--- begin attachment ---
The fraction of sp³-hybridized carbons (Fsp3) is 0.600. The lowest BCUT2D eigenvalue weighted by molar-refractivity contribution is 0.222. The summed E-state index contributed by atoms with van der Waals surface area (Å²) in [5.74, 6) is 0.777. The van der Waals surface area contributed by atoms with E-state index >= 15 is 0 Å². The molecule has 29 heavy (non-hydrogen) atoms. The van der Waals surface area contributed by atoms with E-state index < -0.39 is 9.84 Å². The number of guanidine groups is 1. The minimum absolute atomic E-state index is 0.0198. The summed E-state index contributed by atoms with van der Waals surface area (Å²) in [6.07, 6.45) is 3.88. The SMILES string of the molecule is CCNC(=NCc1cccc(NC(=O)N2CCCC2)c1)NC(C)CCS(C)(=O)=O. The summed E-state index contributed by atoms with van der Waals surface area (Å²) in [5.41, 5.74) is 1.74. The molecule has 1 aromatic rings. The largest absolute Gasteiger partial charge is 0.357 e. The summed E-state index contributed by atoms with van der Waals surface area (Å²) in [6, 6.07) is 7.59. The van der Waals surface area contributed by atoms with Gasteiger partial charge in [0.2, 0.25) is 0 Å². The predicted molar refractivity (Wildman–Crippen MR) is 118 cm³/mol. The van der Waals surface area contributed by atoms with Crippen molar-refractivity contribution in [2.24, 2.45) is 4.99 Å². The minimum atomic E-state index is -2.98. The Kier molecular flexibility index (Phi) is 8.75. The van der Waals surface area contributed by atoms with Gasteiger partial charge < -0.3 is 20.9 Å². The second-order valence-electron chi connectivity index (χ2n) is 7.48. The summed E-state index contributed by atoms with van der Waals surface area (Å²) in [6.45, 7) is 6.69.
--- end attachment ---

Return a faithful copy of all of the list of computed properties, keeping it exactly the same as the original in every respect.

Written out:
The fraction of sp³-hybridized carbons (Fsp3) is 0.600. The lowest BCUT2D eigenvalue weighted by molar-refractivity contribution is 0.222. The summed E-state index contributed by atoms with van der Waals surface area (Å²) in [5.74, 6) is 0.777. The van der Waals surface area contributed by atoms with E-state index >= 15 is 0 Å². The molecule has 29 heavy (non-hydrogen) atoms. The van der Waals surface area contributed by atoms with E-state index < -0.39 is 9.84 Å². The number of guanidine groups is 1. The minimum absolute atomic E-state index is 0.0198. The summed E-state index contributed by atoms with van der Waals surface area (Å²) in [6.07, 6.45) is 3.88. The SMILES string of the molecule is CCNC(=NCc1cccc(NC(=O)N2CCCC2)c1)NC(C)CCS(C)(=O)=O. The summed E-state index contributed by atoms with van der Waals surface area (Å²) in [5.41, 5.74) is 1.74. The molecule has 1 aromatic rings. The largest absolute Gasteiger partial charge is 0.357 e. The summed E-state index contributed by atoms with van der Waals surface area (Å²) in [6, 6.07) is 7.59. The van der Waals surface area contributed by atoms with Gasteiger partial charge in [0.2, 0.25) is 0 Å². The predicted molar refractivity (Wildman–Crippen MR) is 118 cm³/mol. The van der Waals surface area contributed by atoms with Crippen molar-refractivity contribution in [2.24, 2.45) is 4.99 Å². The minimum atomic E-state index is -2.98. The Kier molecular flexibility index (Phi) is 8.75. The van der Waals surface area contributed by atoms with Gasteiger partial charge < -0.3 is 20.9 Å². The second-order valence-electron chi connectivity index (χ2n) is 7.48. The summed E-state index contributed by atoms with van der Waals surface area (Å²) in [6.45, 7) is 6.69.